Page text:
Picture from jackill : Glenveagh
Gas meters, famines and hot sauce jackill 3 Nov 2012
The long boggy ridge leading to Farscallop, marks one of the edges of Glenveagh National park.
The estate of Glenveagh was created in 1857-9 by the purchase of several smaller holdings by John George Adair. In 1860, Adair went hunting on land he had rented to tenants in violation of their rental agreements. When the tenants objected, an irate Adair threatened them. A year later, in April 1861, he removed forty-seven families from forty-six houses in Derryveagh.
After marrying his American born wife Cornelia, Adair began the construction of Glenveagh Castle in 1867, which was completed by 1873. Adair also had a large ranch in Colorado and died suddenly at St. Louis, Missouri in 1885 while on his way back to Ireland from there.
After her husband’s death Cornelia took over the running of the estate and introduced deer stalking in the 1890’s. Over the next 30 years she was to become a much noted society hostess and continued to summer at the castle until 1916.
Following the death of Mrs Adair in London in 1921, Glenveagh fell into decline and was occupied by both the Anti-treaty and Free State Army forces during the Irish civil war.
Glenveagh’s next owner was not to be until 1929 when purchased by Professor Arthur Kingsley Porter of Harvard University. The Kingsley Porters mainly entertained Irish literary and artistic figures including close friend AE Russell whose paintings still hang in the library of the castle. Their stay was to be short however. On July 8, 1933, Porter disappeared without a trace while spending the night in his fishing hut on Inishbofin. The subsequent inquest into his disappearance and assumed death was the first to be held in Ireland without a body. However, people continued to report sightings of the professor in locations around the world for many years after his disappearance.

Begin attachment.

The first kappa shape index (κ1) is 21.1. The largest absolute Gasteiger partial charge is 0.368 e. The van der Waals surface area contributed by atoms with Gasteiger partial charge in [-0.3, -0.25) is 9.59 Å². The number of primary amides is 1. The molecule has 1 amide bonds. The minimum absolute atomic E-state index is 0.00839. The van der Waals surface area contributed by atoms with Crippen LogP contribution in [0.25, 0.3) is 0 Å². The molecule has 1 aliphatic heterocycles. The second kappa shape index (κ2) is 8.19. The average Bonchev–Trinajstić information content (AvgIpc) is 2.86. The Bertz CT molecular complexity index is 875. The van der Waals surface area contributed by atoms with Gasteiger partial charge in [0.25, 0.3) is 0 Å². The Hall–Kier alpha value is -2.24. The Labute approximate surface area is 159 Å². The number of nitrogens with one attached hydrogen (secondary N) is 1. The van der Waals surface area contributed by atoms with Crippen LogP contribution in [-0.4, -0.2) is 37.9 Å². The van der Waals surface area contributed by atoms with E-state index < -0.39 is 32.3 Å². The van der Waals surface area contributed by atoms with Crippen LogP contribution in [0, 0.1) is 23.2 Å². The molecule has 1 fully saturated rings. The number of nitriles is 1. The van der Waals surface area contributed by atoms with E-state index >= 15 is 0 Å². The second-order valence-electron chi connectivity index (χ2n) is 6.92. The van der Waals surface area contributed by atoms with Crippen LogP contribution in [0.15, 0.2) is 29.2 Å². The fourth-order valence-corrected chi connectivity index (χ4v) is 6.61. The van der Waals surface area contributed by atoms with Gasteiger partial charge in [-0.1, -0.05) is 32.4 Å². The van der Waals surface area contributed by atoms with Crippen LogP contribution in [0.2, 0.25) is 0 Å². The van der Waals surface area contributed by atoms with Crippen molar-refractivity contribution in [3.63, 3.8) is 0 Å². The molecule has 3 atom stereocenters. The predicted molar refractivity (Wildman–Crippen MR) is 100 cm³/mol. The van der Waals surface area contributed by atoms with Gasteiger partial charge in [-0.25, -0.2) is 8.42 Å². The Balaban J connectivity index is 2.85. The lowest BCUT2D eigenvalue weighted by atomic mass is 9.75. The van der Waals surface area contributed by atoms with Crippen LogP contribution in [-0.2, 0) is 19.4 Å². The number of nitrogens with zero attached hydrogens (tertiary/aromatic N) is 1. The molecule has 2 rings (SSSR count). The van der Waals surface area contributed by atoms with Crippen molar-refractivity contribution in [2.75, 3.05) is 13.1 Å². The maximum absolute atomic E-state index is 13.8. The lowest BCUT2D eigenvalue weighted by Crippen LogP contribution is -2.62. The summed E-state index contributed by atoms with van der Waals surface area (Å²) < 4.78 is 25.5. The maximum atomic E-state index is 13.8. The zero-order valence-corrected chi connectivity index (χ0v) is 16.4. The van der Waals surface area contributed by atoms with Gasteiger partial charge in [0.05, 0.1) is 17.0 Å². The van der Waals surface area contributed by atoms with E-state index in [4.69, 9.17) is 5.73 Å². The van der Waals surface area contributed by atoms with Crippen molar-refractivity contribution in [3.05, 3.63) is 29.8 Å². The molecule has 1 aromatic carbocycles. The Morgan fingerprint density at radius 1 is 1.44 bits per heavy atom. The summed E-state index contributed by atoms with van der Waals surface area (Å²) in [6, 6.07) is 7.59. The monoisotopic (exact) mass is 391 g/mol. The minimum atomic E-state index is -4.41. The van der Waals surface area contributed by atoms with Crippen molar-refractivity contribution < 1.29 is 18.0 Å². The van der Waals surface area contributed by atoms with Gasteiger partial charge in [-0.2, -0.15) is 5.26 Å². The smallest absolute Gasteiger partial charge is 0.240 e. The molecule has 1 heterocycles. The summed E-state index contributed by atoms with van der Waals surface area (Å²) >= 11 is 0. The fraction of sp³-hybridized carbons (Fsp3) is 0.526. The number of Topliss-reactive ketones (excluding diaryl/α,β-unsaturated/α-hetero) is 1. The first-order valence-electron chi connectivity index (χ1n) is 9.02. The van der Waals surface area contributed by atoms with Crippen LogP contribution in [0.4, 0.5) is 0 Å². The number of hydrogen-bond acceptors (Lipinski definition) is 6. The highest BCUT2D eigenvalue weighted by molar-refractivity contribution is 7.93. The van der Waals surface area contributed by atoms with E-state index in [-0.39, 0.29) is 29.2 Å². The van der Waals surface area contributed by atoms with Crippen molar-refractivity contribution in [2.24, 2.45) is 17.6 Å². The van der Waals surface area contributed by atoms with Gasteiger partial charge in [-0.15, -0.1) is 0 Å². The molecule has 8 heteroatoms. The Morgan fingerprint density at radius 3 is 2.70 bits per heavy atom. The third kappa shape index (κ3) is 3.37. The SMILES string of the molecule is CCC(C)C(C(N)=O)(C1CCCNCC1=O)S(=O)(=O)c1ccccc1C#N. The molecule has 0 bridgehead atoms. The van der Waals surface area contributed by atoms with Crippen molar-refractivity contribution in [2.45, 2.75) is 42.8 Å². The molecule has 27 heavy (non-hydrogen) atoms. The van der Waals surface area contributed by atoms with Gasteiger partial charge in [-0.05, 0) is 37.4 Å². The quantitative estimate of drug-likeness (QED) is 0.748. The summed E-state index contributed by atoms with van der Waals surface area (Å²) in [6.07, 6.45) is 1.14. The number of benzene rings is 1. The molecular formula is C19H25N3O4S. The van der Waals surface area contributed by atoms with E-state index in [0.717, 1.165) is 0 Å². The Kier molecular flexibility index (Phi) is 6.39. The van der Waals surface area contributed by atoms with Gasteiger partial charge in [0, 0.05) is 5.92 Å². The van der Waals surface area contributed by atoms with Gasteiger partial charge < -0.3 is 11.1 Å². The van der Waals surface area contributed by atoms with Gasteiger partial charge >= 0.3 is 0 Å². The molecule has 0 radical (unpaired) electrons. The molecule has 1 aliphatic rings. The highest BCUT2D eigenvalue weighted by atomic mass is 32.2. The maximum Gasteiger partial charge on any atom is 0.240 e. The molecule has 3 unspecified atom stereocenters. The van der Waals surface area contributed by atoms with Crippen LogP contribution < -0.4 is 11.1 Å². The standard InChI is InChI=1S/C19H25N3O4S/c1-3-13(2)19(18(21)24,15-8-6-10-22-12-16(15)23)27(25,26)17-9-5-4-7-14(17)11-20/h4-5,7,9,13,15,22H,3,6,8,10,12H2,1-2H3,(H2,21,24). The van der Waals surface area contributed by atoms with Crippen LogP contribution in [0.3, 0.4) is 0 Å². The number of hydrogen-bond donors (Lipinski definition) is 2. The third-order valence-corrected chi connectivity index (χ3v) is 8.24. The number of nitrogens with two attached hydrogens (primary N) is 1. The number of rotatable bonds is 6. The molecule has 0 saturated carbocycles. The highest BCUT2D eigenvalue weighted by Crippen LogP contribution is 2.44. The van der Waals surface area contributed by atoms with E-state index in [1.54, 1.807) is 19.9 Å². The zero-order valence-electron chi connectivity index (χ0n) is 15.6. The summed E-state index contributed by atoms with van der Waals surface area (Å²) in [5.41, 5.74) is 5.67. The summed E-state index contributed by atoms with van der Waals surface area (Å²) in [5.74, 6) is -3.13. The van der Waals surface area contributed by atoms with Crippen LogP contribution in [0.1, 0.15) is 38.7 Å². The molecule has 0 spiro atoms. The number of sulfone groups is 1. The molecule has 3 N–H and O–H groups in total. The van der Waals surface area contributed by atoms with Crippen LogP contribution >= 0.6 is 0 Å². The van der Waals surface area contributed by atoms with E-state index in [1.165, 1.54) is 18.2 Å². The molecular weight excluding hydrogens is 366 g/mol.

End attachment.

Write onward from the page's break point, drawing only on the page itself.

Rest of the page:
Porter’s disappearance has inspired legend in the decades since he seemed to vanish into thin air. Some suspected foul play while others believe Porter may have had personal problems before the disappearance. A book by Lucy Costigan which explores this mystery is published this month , November 2012, by The Irish Academic Press
The last private owner was Mr Henry McIlhenny of Philadelphia who bought the estate in 1937. Henry McIlhenny was an Irish American whose grandfather, John, had originally come from Carrigart, north of Glenveagh, emigrated to the USA and amassed a fortune, largely through his invention of the gas meter. (Another member of the McIlhenny clan came up with an equally notable invention: Tabasco sauce!). After buying the estate Mr McIlhenny devoted much time to restoring the castle and developing its gardens. In 1975 he agreed the sale of the estate to the Office of Public Works allowing for the creation of a National Park. In 1983 he bestowed the castle to the nation along with its gardens and much of the contents.
Glenveagh National Park opened to the public in 1984 while the castle opened in 1986.
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